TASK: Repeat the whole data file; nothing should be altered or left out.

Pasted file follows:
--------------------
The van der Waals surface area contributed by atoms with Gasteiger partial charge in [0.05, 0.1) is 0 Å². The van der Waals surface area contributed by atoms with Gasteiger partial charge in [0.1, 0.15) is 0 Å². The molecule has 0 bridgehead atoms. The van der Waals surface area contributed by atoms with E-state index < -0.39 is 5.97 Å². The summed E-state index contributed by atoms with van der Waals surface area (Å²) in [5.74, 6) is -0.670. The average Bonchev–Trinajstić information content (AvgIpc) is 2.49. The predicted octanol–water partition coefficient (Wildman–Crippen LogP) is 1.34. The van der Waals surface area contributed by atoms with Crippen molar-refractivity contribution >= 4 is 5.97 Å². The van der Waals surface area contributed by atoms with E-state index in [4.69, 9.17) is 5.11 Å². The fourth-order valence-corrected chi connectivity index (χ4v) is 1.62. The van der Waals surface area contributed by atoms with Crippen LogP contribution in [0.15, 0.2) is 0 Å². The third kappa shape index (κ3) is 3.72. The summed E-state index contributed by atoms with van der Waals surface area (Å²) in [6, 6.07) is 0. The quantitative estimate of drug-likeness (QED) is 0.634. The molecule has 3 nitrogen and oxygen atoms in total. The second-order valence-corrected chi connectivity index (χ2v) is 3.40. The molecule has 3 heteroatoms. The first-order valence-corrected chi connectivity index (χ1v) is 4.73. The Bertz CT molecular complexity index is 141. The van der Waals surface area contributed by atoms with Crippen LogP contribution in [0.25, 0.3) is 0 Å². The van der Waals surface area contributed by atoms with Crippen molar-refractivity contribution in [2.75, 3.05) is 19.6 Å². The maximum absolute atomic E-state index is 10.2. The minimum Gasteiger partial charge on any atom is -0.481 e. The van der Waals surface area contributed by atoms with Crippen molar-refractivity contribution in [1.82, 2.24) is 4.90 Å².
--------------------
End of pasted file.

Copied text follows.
The van der Waals surface area contributed by atoms with Gasteiger partial charge in [0.05, 0.1) is 0 Å². The van der Waals surface area contributed by atoms with Gasteiger partial charge in [0.1, 0.15) is 0 Å². The molecule has 0 bridgehead atoms. The van der Waals surface area contributed by atoms with E-state index < -0.39 is 5.97 Å². The summed E-state index contributed by atoms with van der Waals surface area (Å²) in [5.74, 6) is -0.670. The average Bonchev–Trinajstić information content (AvgIpc) is 2.49. The predicted octanol–water partition coefficient (Wildman–Crippen LogP) is 1.34. The van der Waals surface area contributed by atoms with Crippen molar-refractivity contribution >= 4 is 5.97 Å². The van der Waals surface area contributed by atoms with E-state index in [4.69, 9.17) is 5.11 Å². The fourth-order valence-corrected chi connectivity index (χ4v) is 1.62. The van der Waals surface area contributed by atoms with Crippen LogP contribution in [0.15, 0.2) is 0 Å². The third kappa shape index (κ3) is 3.72. The summed E-state index contributed by atoms with van der Waals surface area (Å²) in [6, 6.07) is 0. The quantitative estimate of drug-likeness (QED) is 0.634. The molecule has 3 nitrogen and oxygen atoms in total. The second-order valence-corrected chi connectivity index (χ2v) is 3.40. The molecule has 3 heteroatoms. The first-order valence-corrected chi connectivity index (χ1v) is 4.73. The Bertz CT molecular complexity index is 141. The van der Waals surface area contributed by atoms with Crippen LogP contribution in [0.25, 0.3) is 0 Å². The van der Waals surface area contributed by atoms with Crippen molar-refractivity contribution in [2.75, 3.05) is 19.6 Å². The maximum absolute atomic E-state index is 10.2. The minimum Gasteiger partial charge on any atom is -0.481 e. The van der Waals surface area contributed by atoms with Crippen molar-refractivity contribution in [1.82, 2.24) is 4.90 Å².